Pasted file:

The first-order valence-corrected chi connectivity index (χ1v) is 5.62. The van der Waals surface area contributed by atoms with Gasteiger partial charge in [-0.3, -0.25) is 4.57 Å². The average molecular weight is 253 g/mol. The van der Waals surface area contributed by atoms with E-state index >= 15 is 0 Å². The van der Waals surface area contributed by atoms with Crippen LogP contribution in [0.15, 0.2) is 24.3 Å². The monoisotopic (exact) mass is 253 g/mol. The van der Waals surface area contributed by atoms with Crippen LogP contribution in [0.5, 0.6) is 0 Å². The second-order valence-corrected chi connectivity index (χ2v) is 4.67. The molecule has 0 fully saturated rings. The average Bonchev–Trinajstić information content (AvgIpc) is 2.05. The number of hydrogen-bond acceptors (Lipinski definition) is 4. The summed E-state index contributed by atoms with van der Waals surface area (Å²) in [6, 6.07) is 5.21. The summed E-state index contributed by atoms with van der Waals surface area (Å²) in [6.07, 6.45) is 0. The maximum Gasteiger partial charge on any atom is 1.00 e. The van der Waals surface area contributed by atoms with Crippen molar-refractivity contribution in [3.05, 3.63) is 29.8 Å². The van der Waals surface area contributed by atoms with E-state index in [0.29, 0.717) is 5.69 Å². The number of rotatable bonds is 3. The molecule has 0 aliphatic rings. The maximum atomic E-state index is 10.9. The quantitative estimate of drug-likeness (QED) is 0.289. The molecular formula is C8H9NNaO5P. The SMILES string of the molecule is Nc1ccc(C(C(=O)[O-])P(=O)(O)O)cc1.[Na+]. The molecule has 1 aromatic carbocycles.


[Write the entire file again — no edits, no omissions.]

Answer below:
The first-order valence-corrected chi connectivity index (χ1v) is 5.62. The van der Waals surface area contributed by atoms with Gasteiger partial charge in [-0.3, -0.25) is 4.57 Å². The average molecular weight is 253 g/mol. The van der Waals surface area contributed by atoms with E-state index >= 15 is 0 Å². The van der Waals surface area contributed by atoms with Crippen LogP contribution in [0.15, 0.2) is 24.3 Å². The monoisotopic (exact) mass is 253 g/mol. The van der Waals surface area contributed by atoms with Crippen LogP contribution in [0.5, 0.6) is 0 Å². The second-order valence-corrected chi connectivity index (χ2v) is 4.67. The molecule has 0 fully saturated rings. The average Bonchev–Trinajstić information content (AvgIpc) is 2.05. The number of hydrogen-bond acceptors (Lipinski definition) is 4. The summed E-state index contributed by atoms with van der Waals surface area (Å²) in [6, 6.07) is 5.21. The summed E-state index contributed by atoms with van der Waals surface area (Å²) in [6.07, 6.45) is 0. The maximum Gasteiger partial charge on any atom is 1.00 e. The van der Waals surface area contributed by atoms with Crippen molar-refractivity contribution in [3.05, 3.63) is 29.8 Å². The van der Waals surface area contributed by atoms with E-state index in [0.29, 0.717) is 5.69 Å². The number of rotatable bonds is 3. The molecule has 0 aliphatic rings. The maximum atomic E-state index is 10.9. The quantitative estimate of drug-likeness (QED) is 0.289. The molecular formula is C8H9NNaO5P. The SMILES string of the molecule is Nc1ccc(C(C(=O)[O-])P(=O)(O)O)cc1.[Na+]. The molecule has 1 aromatic carbocycles.